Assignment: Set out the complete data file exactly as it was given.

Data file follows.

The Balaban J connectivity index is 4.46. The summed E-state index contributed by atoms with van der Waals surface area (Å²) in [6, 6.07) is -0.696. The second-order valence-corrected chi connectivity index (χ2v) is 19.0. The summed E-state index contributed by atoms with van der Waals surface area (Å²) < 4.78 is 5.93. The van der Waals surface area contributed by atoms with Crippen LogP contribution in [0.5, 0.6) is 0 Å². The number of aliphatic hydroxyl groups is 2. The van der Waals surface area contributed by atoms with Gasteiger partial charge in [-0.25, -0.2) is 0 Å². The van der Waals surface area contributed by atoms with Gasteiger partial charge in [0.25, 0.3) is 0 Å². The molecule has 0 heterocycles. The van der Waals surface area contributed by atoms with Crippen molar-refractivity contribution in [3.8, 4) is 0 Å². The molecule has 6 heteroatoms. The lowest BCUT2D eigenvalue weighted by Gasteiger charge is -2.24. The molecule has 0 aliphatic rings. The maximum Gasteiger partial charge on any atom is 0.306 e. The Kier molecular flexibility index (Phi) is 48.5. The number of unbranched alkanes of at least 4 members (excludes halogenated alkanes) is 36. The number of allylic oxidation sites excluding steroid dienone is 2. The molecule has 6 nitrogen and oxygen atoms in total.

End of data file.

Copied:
The Balaban J connectivity index is 4.46. The summed E-state index contributed by atoms with van der Waals surface area (Å²) in [6, 6.07) is -0.696. The second-order valence-corrected chi connectivity index (χ2v) is 19.0. The summed E-state index contributed by atoms with van der Waals surface area (Å²) < 4.78 is 5.93. The van der Waals surface area contributed by atoms with Crippen LogP contribution in [0.5, 0.6) is 0 Å². The number of aliphatic hydroxyl groups is 2. The van der Waals surface area contributed by atoms with Gasteiger partial charge in [-0.25, -0.2) is 0 Å². The van der Waals surface area contributed by atoms with Gasteiger partial charge in [0.25, 0.3) is 0 Å². The molecule has 0 heterocycles. The van der Waals surface area contributed by atoms with Crippen molar-refractivity contribution in [3.8, 4) is 0 Å². The molecule has 6 heteroatoms. The lowest BCUT2D eigenvalue weighted by Gasteiger charge is -2.24. The molecule has 0 aliphatic rings. The maximum Gasteiger partial charge on any atom is 0.306 e. The Kier molecular flexibility index (Phi) is 48.5. The number of unbranched alkanes of at least 4 members (excludes halogenated alkanes) is 36. The number of allylic oxidation sites excluding steroid dienone is 2. The molecule has 6 nitrogen and oxygen atoms in total.